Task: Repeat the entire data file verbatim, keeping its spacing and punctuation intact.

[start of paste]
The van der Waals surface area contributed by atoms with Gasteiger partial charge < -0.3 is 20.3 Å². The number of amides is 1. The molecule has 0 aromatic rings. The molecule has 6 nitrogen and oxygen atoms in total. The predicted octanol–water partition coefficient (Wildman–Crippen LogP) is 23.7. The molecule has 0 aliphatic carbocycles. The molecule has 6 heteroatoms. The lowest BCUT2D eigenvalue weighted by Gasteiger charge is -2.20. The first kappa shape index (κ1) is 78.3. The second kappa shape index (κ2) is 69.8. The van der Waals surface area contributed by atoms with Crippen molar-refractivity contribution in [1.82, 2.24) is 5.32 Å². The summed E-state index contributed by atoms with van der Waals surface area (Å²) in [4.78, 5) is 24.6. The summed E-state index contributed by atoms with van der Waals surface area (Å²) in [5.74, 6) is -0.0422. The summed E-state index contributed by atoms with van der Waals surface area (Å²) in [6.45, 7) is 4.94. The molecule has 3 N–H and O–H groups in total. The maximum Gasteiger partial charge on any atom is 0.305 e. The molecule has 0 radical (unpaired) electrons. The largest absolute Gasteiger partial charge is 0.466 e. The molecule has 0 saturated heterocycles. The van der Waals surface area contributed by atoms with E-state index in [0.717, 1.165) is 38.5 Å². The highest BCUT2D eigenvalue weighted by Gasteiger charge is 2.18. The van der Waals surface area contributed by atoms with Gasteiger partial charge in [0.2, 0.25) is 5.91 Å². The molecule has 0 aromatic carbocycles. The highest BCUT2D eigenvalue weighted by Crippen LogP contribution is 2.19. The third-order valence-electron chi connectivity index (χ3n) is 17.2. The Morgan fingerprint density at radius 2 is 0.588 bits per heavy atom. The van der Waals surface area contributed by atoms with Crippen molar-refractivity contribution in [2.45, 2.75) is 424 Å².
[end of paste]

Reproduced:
The van der Waals surface area contributed by atoms with Gasteiger partial charge < -0.3 is 20.3 Å². The number of amides is 1. The molecule has 0 aromatic rings. The molecule has 6 nitrogen and oxygen atoms in total. The predicted octanol–water partition coefficient (Wildman–Crippen LogP) is 23.7. The molecule has 0 aliphatic carbocycles. The molecule has 6 heteroatoms. The lowest BCUT2D eigenvalue weighted by Gasteiger charge is -2.20. The first kappa shape index (κ1) is 78.3. The second kappa shape index (κ2) is 69.8. The van der Waals surface area contributed by atoms with Crippen molar-refractivity contribution in [1.82, 2.24) is 5.32 Å². The summed E-state index contributed by atoms with van der Waals surface area (Å²) in [4.78, 5) is 24.6. The summed E-state index contributed by atoms with van der Waals surface area (Å²) in [5.74, 6) is -0.0422. The summed E-state index contributed by atoms with van der Waals surface area (Å²) in [6.45, 7) is 4.94. The molecule has 3 N–H and O–H groups in total. The maximum Gasteiger partial charge on any atom is 0.305 e. The molecule has 0 radical (unpaired) electrons. The largest absolute Gasteiger partial charge is 0.466 e. The molecule has 0 saturated heterocycles. The van der Waals surface area contributed by atoms with E-state index in [0.717, 1.165) is 38.5 Å². The highest BCUT2D eigenvalue weighted by Gasteiger charge is 2.18. The van der Waals surface area contributed by atoms with Gasteiger partial charge in [0.2, 0.25) is 5.91 Å². The molecule has 0 aromatic carbocycles. The highest BCUT2D eigenvalue weighted by Crippen LogP contribution is 2.19. The third-order valence-electron chi connectivity index (χ3n) is 17.2. The Morgan fingerprint density at radius 2 is 0.588 bits per heavy atom. The van der Waals surface area contributed by atoms with Crippen molar-refractivity contribution in [2.45, 2.75) is 424 Å².